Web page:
Research Paper Help on Costco


            Costco, the second largest U.S retailer, is characterized by a frugal shopping experience and a satisfied workforce. The retail giant is founded on the principles of both customer and employee satisfaction. The company pays an average hourly wage of $20.89 excluding overtime, a stark contrast from Walmart’s $12.67, and almost triple the minimum hourly wage of $7.25 (Stone 1). The company also sponsors health insurance for its workers, with a total of eighty-eight percent reaping the benefits. More than half of those employees with coverage pay premiums of less than ten percent of the overall plan costs.

            The Costco management believes that increased employee benefits lead to improved profitability. Jelinek, the new company chief executive, articulates that productivity improves with employee health. He posits that in the long run, maximizing employee loyalty, commitment, and productivity while minimizing turnover will lead to increased profitability. Jelinek is correct in his assessment. While workers in other retail stores like Walmart and Amazon are staging labor strikes, Costco has had minimal labor difficulties in the 30 years that it has been in existence (Hollon 1). In the middle of lost sales due to online purchasing and increased investor pessimism, the company’s stock price has doubled, and sales grew by thirty-nine percent in the last six years.

            Costco’s case is a reminder that retail enterprises can still increase profitability while treating workers and employees well. When a person walks into any Costco store, healthy, happy, and helpful employees accost him/her. That is untrue for most of the other American retail stores. In fact, the only negative experience an individual derives from shopping at Costco is the endless string of clueless shopping carting away their purchases and blocking the aisle.

            Zeynep Ton from MIT’s Sloan School of Management opines that viewing employees as overheads to be reduced, and hence investing less in them leads to operational problems. Employees encountered with these challenges tend to be surly and less helpful, with the result of chaos in most stores (Hollon 1). The outcome is customer dissatisfaction accompanied by a migration to online purchasing. Ultimately, both the employee and the employer suffer from the underinvestment in employees; the employer from reduced profitability, and the worker from the subsequent layoffs.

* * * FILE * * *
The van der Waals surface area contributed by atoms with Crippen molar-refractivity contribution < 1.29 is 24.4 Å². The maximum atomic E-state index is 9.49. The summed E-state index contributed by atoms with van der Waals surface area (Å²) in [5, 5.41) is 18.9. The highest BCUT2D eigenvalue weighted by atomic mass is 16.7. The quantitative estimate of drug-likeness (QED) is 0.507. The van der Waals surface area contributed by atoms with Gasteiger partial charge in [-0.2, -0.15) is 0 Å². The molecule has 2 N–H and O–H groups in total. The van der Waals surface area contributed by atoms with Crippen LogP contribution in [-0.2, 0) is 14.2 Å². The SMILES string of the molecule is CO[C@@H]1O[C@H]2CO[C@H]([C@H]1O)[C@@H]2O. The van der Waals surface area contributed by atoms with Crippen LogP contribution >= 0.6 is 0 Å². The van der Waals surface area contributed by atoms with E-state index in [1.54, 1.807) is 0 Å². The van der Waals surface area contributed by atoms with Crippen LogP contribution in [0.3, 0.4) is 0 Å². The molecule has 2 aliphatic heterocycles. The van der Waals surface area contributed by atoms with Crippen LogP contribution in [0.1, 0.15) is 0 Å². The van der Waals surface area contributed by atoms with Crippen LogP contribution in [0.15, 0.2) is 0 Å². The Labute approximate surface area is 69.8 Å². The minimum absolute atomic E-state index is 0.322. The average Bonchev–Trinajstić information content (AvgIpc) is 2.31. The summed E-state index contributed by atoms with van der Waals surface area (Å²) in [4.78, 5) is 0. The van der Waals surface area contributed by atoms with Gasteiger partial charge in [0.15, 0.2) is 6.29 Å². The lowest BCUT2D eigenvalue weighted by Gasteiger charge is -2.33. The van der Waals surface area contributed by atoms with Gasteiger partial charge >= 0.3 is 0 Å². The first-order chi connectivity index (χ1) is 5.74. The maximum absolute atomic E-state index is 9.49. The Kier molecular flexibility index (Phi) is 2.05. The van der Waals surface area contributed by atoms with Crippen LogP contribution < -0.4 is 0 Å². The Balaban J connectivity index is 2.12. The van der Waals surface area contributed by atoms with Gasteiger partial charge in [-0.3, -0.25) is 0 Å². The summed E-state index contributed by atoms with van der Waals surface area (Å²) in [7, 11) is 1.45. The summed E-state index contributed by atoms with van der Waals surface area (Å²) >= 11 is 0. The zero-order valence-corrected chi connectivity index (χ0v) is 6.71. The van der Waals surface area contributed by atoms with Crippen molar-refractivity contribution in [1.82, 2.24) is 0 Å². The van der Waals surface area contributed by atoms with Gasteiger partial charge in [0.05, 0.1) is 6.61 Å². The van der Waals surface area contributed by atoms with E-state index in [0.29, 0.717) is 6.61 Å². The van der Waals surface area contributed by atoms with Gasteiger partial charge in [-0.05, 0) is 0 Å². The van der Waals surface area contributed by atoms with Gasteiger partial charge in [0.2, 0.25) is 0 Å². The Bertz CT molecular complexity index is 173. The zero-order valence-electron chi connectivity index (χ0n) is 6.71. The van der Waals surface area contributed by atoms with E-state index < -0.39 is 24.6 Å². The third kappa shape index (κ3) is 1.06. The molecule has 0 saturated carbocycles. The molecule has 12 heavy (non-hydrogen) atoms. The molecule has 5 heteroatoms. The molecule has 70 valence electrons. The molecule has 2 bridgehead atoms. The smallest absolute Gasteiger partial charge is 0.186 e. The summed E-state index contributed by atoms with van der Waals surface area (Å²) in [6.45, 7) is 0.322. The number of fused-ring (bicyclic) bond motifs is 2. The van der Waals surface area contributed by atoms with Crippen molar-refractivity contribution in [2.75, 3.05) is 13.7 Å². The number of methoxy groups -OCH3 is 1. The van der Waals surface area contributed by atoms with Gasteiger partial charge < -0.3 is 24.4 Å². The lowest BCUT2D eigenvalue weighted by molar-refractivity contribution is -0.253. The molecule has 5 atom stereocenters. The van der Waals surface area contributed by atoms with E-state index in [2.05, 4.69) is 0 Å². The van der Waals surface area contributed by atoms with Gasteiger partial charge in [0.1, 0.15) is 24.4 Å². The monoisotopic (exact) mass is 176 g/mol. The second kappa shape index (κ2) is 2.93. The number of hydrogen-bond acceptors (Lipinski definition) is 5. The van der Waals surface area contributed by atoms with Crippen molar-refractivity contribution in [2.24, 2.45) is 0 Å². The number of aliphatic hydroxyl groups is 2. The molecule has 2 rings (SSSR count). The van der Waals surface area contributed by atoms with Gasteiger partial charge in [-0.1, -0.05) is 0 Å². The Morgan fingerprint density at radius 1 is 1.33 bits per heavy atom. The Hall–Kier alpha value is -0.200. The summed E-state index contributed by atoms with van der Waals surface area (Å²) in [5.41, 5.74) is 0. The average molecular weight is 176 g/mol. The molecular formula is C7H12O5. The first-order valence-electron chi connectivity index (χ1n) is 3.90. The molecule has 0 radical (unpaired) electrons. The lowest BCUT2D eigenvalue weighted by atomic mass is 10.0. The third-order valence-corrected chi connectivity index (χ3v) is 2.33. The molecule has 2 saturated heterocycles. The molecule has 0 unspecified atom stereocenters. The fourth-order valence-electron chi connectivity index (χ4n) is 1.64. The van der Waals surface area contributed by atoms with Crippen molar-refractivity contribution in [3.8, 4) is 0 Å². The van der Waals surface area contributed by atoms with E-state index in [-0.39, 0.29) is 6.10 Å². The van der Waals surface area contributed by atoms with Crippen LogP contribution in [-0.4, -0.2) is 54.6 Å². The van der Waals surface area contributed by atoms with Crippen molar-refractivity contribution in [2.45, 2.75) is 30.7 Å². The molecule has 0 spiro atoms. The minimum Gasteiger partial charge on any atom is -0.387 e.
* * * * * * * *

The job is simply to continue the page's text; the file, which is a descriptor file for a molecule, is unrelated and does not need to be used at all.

It is a fact that most conscientious companies perform well financially. Costco’s headquarters exudes frugality, but they still manage to keep their employees happy and in so doing improve profitability. It is with this in mind that Jelinek wrote a letter to Congress urging them to raise the minimum wage (Stone 1). In the letter, Jelinek pointed out that increased employee morale and productivity increases long-term company profitability. However, with a Congress marred with partisan issues, they are yet to think about the issue.

            The management style at Costco teaches valuable lessons on management. Firstly, employees are critical to business success and as such should be kept happy, even at the expense of added benefits for top management. Secondly, happy employees lead to improved customer satisfaction, which ultimately drives up profits. Keeping employees happy and contented will also eradicate labor strikes that result in lost revenues for companies. Another lesson is that corporate America is greedy with the exception of a few companies. Customers are not blind to such facts, and adjust their shopping experiences in accordance to the employer who cares more about his/her welfare and that of employees.

Works Cited

Hollon, John. “Weekly Wrap: What Costco Can Teach About Treating Employees Right.” tlnt (2013): 1. 04 March 2015. <>.

Stone, Brad. “Costco CEO Craig Jelinek Leads the Cheapest, Happiest Company in the World.” Bloomsberg Business (2013): 1. Document. 04 March 2015. <>.